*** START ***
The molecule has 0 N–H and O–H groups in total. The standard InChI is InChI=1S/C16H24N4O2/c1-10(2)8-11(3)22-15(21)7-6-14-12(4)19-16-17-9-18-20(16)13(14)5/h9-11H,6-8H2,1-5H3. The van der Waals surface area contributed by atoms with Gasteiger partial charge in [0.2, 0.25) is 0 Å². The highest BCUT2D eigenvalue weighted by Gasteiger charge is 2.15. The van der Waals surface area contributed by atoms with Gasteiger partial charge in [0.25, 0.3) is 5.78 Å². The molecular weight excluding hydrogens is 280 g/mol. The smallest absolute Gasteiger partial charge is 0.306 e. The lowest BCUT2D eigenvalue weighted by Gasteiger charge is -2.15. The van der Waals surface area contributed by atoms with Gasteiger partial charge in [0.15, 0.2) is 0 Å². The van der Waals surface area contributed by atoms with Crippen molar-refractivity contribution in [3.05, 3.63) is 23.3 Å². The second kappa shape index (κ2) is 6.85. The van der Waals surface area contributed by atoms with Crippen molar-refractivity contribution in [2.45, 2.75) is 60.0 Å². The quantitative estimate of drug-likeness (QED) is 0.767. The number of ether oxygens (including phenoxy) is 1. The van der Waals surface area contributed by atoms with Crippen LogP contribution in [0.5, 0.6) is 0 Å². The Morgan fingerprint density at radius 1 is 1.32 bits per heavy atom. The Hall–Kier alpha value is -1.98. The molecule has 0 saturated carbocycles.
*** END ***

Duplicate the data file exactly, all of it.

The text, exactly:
The molecule has 0 N–H and O–H groups in total. The standard InChI is InChI=1S/C16H24N4O2/c1-10(2)8-11(3)22-15(21)7-6-14-12(4)19-16-17-9-18-20(16)13(14)5/h9-11H,6-8H2,1-5H3. The van der Waals surface area contributed by atoms with Gasteiger partial charge in [0.2, 0.25) is 0 Å². The highest BCUT2D eigenvalue weighted by Gasteiger charge is 2.15. The van der Waals surface area contributed by atoms with Gasteiger partial charge in [0.25, 0.3) is 5.78 Å². The molecular weight excluding hydrogens is 280 g/mol. The smallest absolute Gasteiger partial charge is 0.306 e. The lowest BCUT2D eigenvalue weighted by Gasteiger charge is -2.15. The van der Waals surface area contributed by atoms with Gasteiger partial charge in [0.15, 0.2) is 0 Å². The van der Waals surface area contributed by atoms with Crippen molar-refractivity contribution in [3.05, 3.63) is 23.3 Å². The second kappa shape index (κ2) is 6.85. The van der Waals surface area contributed by atoms with Crippen molar-refractivity contribution in [2.45, 2.75) is 60.0 Å². The quantitative estimate of drug-likeness (QED) is 0.767. The number of ether oxygens (including phenoxy) is 1. The van der Waals surface area contributed by atoms with Crippen LogP contribution in [0.5, 0.6) is 0 Å². The Morgan fingerprint density at radius 1 is 1.32 bits per heavy atom. The Hall–Kier alpha value is -1.98. The molecule has 0 saturated carbocycles.